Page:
From tackling racial stereotypes, family conflict, romance and Hello Kitty, Michelle Law's debut play manages to capture the humour, sensitivity and poignant topics we rarely like to bring up in conversation.
The characters created in the play, Single Asian Female, personally resonated as it sounded like my dysfunctional up and down family dynamic, but this is not an uncommon situation with many first and second-generation families living in Australia.
Produced by La Boite Theatre Company and showing at Belvoir Theatre, Single Asian Female, follows a family of Asian women, Pearl (Hsiao- Ling Tang) who is the single mother of two girls, Mei (Courtney Stewart) and Zoe (Alex Lee). It's a story about family bonds, culture loss, migrant family experiences and racism whilst living in a middle-class white community of Nambour on Queensland's Sunshine Coast.
Single Asian Female is a refreshing breath of air to Australian theatre.
The stage is set with a homely restaurant complete with Chinese red lanterns and chopsticks, a small staircase leading up to two bedrooms and tables on stage, where audience members can be part of the action. The show opens with Pearl delivering a top-notch tabletop karaoke rendition of 'I Will Survive', celebrating her finalised divorce but bearing the responsibilities of the restaurant she had with her ex-husband.
Pearl's version of 'I will survive'. Photographer: Dan Boud
Pearl's daughters are not in a good state either, having personal crises of their own. The younger daughter Mei, is completing Year Twelve, trying to fit in and befriend, the popular image obsessed mean girl, Lana (Lucy Heffernan), whilst struggling to reconcile her Chinese background and upbringing in Australia. The eldest daughter, Zoe, pursues her career as a violinist whilst navigating the dating scene, a possible pregnancy and having to move back to Nambour after the sale of her apartment in Brisbane.
Michelle Law has written something that truly deserves praise and attention. She tackles head on the subject of culture clash and cross-cultural identity from school years that then continue through to adulthood.
Being one of the few Chinese kids at school, Mei is fed up with being different and decides to purge her Asian possessions including a pink puffy jacket, Hello Kitty pyjama pants, jelly shoes and a rather large Doraemon head mask in her efforts to blend in. Her Aussie bestie, Katie (Emily Burton), has a penchant for Asian food and manga tries to reason with Mei but to no avail.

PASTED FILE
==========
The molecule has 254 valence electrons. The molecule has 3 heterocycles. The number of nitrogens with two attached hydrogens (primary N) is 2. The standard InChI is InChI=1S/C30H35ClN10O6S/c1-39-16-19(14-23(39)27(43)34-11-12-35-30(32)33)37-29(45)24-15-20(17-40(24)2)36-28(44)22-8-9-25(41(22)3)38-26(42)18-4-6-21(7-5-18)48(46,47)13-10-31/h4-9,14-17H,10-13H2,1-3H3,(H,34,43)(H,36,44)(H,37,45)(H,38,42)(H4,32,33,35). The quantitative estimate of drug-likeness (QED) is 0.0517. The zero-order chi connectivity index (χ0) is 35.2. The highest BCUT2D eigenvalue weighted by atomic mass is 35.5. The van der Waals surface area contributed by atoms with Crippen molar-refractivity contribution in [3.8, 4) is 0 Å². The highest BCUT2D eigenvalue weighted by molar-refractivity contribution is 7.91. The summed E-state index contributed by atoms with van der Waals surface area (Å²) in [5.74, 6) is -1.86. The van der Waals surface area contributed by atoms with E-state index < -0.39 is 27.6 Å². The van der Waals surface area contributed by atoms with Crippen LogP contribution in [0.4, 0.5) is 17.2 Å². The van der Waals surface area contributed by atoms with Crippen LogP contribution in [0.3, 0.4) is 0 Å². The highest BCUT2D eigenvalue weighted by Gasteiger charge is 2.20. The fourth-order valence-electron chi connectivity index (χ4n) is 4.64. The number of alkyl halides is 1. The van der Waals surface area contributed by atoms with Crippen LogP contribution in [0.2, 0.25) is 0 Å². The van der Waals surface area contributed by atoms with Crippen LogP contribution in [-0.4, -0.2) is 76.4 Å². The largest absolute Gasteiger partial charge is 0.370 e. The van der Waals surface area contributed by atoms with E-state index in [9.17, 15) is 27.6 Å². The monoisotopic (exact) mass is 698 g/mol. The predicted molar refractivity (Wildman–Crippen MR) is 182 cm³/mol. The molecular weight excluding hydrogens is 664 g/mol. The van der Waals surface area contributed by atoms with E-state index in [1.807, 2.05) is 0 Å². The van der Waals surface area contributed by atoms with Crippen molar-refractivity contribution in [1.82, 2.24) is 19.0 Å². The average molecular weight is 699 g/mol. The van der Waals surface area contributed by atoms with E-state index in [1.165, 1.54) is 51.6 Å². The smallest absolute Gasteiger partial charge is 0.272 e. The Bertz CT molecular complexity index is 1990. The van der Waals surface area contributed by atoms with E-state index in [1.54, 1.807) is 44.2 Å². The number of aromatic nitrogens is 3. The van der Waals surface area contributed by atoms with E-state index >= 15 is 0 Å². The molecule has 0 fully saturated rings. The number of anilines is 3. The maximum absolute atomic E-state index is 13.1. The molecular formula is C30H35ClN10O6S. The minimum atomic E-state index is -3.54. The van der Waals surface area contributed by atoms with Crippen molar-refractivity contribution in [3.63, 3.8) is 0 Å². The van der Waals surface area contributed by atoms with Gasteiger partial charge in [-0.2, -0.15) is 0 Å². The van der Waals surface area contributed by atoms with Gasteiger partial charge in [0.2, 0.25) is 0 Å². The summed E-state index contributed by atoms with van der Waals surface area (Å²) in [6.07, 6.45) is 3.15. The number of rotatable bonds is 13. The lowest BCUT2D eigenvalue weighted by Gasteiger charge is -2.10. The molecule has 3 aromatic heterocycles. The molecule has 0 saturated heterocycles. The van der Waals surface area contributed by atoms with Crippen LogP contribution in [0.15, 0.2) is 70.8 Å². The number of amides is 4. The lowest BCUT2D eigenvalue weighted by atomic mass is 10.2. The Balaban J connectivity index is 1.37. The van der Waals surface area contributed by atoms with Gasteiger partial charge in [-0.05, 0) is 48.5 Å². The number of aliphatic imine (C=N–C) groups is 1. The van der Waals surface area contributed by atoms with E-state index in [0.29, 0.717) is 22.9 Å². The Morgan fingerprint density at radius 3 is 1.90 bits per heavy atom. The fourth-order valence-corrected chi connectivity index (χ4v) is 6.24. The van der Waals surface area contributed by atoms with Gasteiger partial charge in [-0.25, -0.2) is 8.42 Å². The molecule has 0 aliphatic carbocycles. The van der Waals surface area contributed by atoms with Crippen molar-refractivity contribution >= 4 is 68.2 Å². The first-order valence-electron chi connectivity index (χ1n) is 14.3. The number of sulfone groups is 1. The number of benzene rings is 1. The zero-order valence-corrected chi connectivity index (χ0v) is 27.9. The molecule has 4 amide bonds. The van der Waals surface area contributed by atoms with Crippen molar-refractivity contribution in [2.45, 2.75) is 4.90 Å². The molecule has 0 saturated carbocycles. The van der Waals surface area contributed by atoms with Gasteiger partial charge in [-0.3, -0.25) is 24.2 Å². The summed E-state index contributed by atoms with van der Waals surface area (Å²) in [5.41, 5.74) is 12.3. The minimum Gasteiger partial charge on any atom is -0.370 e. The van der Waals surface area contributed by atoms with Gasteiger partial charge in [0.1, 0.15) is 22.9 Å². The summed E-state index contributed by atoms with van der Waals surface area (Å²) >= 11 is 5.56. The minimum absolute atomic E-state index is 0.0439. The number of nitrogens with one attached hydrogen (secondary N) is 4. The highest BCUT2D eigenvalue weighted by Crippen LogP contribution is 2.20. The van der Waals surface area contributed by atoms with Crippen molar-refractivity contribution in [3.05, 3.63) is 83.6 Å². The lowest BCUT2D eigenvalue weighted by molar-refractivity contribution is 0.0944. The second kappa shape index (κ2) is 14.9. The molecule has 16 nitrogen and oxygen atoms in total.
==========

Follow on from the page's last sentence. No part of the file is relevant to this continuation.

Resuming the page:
Zoe is fighting to find work in her dream field but fails time and time again due to her gender and cultural heritage. In her quest for love, we are taken through a few of Zoe's cringe-worthy dates, played by Heffernan and Burton. Law's script has Zoe deftly talking back to her dates with responses to the racial contempt against women of colour and women's choices in life regarding work and family. The final date is with McDreamy Paul (Patrick Jhanur), an immigration lawyer who falls in love with Zoe for being herself.
Zoe with Mcdreamy Pete or was it Paul? Photographer: Dan Boud
Law does play on the Asian stereotypes, yes Pearl runs a Chinese restaurant and both daughters play violin, but these characters represent and acknowledge that we all have our prejudices and can be just as racist whether we are Asian or not.
The play's theme of female relationships between mother, daughter, sister and friend showcases the intensity and crazy dynamics of their bond between each other.
Law has managed to write a play encompassing the migrant and second-generation experiences and is frank about current politics with a reference to Pauline Hanson and Australia's view on immigration. No topic is taboo with views on abortion and promiscuity openly discussed as many Asian families still adhere to strict conservative mindset of no sex before marriage. Mental health and domestic violence are also exposed with such a rawness, which is quite moving.
Single Asian Female is about family, culture and waking up to the ways we treat people who are different from the norm. Growing up in a time where clashes with culture and mother's best intentions were always conflicting, it may have seemed like the end of the world. This play will have you appreciating your heritage, understand mother's best nagging intention and find peace via proudly displaying a Doraemon head mask equivalent by the doorway.
The play is hilarious, touching with a dash of kitschy karaoke. An extraordinary play that gives a glimpse into the multi-faceted migrant female perspective. It will leave you with nostalgia and an appreciation for those family bonds.